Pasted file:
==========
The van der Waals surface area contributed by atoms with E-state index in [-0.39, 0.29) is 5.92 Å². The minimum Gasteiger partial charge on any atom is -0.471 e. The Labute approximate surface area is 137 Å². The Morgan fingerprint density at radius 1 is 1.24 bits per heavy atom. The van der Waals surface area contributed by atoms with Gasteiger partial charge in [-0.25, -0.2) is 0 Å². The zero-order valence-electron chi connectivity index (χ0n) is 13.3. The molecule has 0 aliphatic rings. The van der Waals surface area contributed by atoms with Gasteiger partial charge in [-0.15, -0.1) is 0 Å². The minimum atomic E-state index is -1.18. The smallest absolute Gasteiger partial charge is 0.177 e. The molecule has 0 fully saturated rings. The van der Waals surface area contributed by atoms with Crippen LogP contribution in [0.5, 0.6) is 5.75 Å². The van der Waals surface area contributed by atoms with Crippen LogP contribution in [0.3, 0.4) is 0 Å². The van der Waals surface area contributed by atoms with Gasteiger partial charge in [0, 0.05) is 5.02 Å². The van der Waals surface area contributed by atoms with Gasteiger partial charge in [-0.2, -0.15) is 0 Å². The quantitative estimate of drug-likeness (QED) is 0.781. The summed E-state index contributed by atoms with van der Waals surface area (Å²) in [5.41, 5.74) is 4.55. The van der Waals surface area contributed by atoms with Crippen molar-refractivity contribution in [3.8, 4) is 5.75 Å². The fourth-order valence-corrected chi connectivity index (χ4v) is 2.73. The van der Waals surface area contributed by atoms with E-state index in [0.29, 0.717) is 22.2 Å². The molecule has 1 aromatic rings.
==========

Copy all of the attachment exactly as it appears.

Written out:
The van der Waals surface area contributed by atoms with E-state index in [-0.39, 0.29) is 5.92 Å². The minimum Gasteiger partial charge on any atom is -0.471 e. The Labute approximate surface area is 137 Å². The Morgan fingerprint density at radius 1 is 1.24 bits per heavy atom. The van der Waals surface area contributed by atoms with Gasteiger partial charge in [-0.25, -0.2) is 0 Å². The zero-order valence-electron chi connectivity index (χ0n) is 13.3. The molecule has 0 aliphatic rings. The van der Waals surface area contributed by atoms with Gasteiger partial charge in [-0.15, -0.1) is 0 Å². The minimum atomic E-state index is -1.18. The smallest absolute Gasteiger partial charge is 0.177 e. The molecule has 0 fully saturated rings. The van der Waals surface area contributed by atoms with Crippen LogP contribution in [0.5, 0.6) is 5.75 Å². The van der Waals surface area contributed by atoms with Crippen LogP contribution in [0.3, 0.4) is 0 Å². The van der Waals surface area contributed by atoms with Gasteiger partial charge in [0, 0.05) is 5.02 Å². The van der Waals surface area contributed by atoms with Gasteiger partial charge in [-0.2, -0.15) is 0 Å². The quantitative estimate of drug-likeness (QED) is 0.781. The summed E-state index contributed by atoms with van der Waals surface area (Å²) in [5.41, 5.74) is 4.55. The van der Waals surface area contributed by atoms with Crippen molar-refractivity contribution in [3.8, 4) is 5.75 Å². The fourth-order valence-corrected chi connectivity index (χ4v) is 2.73. The van der Waals surface area contributed by atoms with E-state index in [0.29, 0.717) is 22.2 Å². The molecule has 1 aromatic rings.